Princess Margrethe married a French diplomat, Count Henri de Laborde de Monpezat, 10 June 1967, at the Church of Holmen in Copenhagen. Laborde de Monpezat received the style and title of "His Royal Highness Prince Henrik of Denmark" because of his new position as the spouse of the heir presumptive to the Danish throne.
Margrethe gave birth to her first child 26 May 1968. By tradition, the Danish King was alternately named either Frederick or Christian. She chose to maintain this by assuming the position of a Christian, and thus named her eldest son Frederik. A second child, named Joachim, was born 7 June 1969.
Shortly after King Frederick IX had delivered his New Year's Address to the Nation at the 1971/72 turn of the year, he fell ill. At his death 14 days later, 14 January 1972, Margrethe succeeded to the throne, becoming the first female Danish sovereign under the new Act of Succession. She was proclaimed Queen from the balcony of Christiansborg Palace 15 January 1972, by Prime Minister Jens Otto Krag. Queen Margrethe II relinquished all the monarch's former titles except the title to Denmark, hence her style By the Grace of God, Queen of Denmark (Danish:Margrethe den Anden, af Guds Nåde Danmarks Dronning). The Queen chose the motto: God's help, the love of The People, Denmark's strength.
In her first address to the people, Queen Margrethe II said:
My beloved father, our King, is dead. The task that my father had carried for nearly 25 years is now resting on my shoulders. I pray to God to give me help and strength to carry the heavy heritage. May the trust that was given to my father also be granted to me.
The Queen's main tasks are to represent the Kingdom abroad and to be a unifying figurehead at home. She receives foreign ambassadors and awards honours and medals. The Queen performs the latter task by accepting invitations to open exhibitions, attending anniversaries, inaugurating bridges, etc.
As an unelected public official, the Queen takes no part in party politics and does not express any political opinions. Although she has the right to vote, she opts not to do so to avoid even the appearance of partisanship.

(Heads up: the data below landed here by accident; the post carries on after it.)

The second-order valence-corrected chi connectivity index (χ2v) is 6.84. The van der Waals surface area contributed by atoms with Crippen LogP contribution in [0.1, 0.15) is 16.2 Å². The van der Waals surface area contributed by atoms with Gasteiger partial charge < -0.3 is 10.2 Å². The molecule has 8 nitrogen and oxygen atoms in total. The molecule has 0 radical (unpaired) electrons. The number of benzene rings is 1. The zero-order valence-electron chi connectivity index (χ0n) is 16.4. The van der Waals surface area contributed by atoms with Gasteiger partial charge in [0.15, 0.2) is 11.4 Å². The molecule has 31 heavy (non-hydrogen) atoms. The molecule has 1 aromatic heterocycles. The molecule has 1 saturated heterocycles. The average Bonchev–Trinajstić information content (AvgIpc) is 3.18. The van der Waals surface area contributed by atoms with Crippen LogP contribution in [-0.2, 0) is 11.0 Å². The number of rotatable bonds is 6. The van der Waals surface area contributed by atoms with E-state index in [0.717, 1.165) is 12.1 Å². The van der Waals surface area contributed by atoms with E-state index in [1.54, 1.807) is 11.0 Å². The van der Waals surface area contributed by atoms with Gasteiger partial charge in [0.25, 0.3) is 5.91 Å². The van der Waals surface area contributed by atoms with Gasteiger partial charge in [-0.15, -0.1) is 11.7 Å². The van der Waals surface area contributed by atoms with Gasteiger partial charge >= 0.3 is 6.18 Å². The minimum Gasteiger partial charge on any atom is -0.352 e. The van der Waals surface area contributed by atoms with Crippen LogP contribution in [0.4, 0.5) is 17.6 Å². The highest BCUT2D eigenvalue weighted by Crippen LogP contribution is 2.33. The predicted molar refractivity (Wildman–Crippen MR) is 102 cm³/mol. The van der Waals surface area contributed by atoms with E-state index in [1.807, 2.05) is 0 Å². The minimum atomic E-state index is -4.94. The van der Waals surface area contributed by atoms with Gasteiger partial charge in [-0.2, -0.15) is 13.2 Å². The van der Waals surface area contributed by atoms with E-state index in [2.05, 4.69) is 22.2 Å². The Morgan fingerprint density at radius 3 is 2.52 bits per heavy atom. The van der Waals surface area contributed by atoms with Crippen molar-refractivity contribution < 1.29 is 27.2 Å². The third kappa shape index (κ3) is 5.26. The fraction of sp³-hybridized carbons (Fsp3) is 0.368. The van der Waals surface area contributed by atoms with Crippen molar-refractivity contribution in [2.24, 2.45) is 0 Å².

After an election where the incumbent Prime Minister does not have a majority behind him or her, the Queen holds a “Dronningerunde” (Queen's meeting) in which she meets the chairmen of each of the Danish political parties.
Each party has the choice of selecting a Royal Investigator to lead these negotiations or alternatively, give the incumbent Prime Minister the mandate to continue his government as is. In theory each party could choose its own leader as Royal Investigator, the social liberal Det Radikale Venstre did so in 2006, but often only one Royal Investigator is chosen plus the Prime Minister, before each election. The leader who, at that meeting succeeds in securing a majority of the seats in the Folketing, is by royal decree charged with the task of forming a new government. (It has never happened in more modern history that any party has held a majority on its own.)
Once the government has been formed, it is formally appointed by the Queen. Officially, it is the Queen who is the head of government, and she therefore presides over the Council of State (privy council), where the acts of legislation which have been passed by the parliament are signed into law. In practice, however, nearly all of the Queen's formal powers are exercised by the Cabinet of Denmark.
In addition to her roles in her own country, the Queen is also the Colonel-in-Chief of the Princess of Wales's Royal Regiment (Queen's and Royal Hampshires), an infantry regiment of the British Army, following a tradition in her family.
Queen Margrethe II celebrated her Ruby Jubilee, the 40th year on the throne, 14 January 2012. This was marked by a carriage procession, a gala banquet at Christiansborg Palace and numerous TV interviews.
Personal life and interests
The official residences of the Queen and the Prince Consort are Amalienborg Palace in Copenhagen and Fredensborg Palace. Their summer residence is Gråsten Palace near Sønderborg, the former home of the Queen's mother, Queen Ingrid, who died in 2000.
Margrethe is an accomplished painter, and has held many art shows over the years. Her illustrations—under the pseudonym Ingahild Grathmer—were used for the Danish edition of The Lord of the Rings, which she was encouraged to illustrate in the early 1970s. She sent them to J. R. R. Tolkien who was struck by the similarity of her drawings to his own style. Margrethe's drawings were redrawn by the British artist Eric Fraser in the translation published in 1977 and re-issued in 2002. In 2000, she illustrated Henrik, the Prince Consort's poetry collection Cantabile. She is also an accomplished translator and is said to have participated in the Danish translation of The Lord of the Rings. Another skill she possesses is costume designing, having designed the costumes for the Royal Danish Ballet's production of A Folk Tale and for the 2009 Peter Flinth film, De vilde svaner (The Wild Swans). She also designs her own clothes and is known for her colourful and sometimes eccentric clothing choices. Margrethe also wears designs by former Pierre Balmain designer Erik Mortensen, Jørgen Bender, and Birgitte Taulow. She was listed as one of the fifty best-dressed over 50s by The Guardian in March 2013.
Margrethe is a chain smoker, and she is famous for her tobacco habit. However, on 23 November 2006, the Danish newspaper B.T. reported an announcement from the Royal Court stating that in future the Queen would smoke only in private.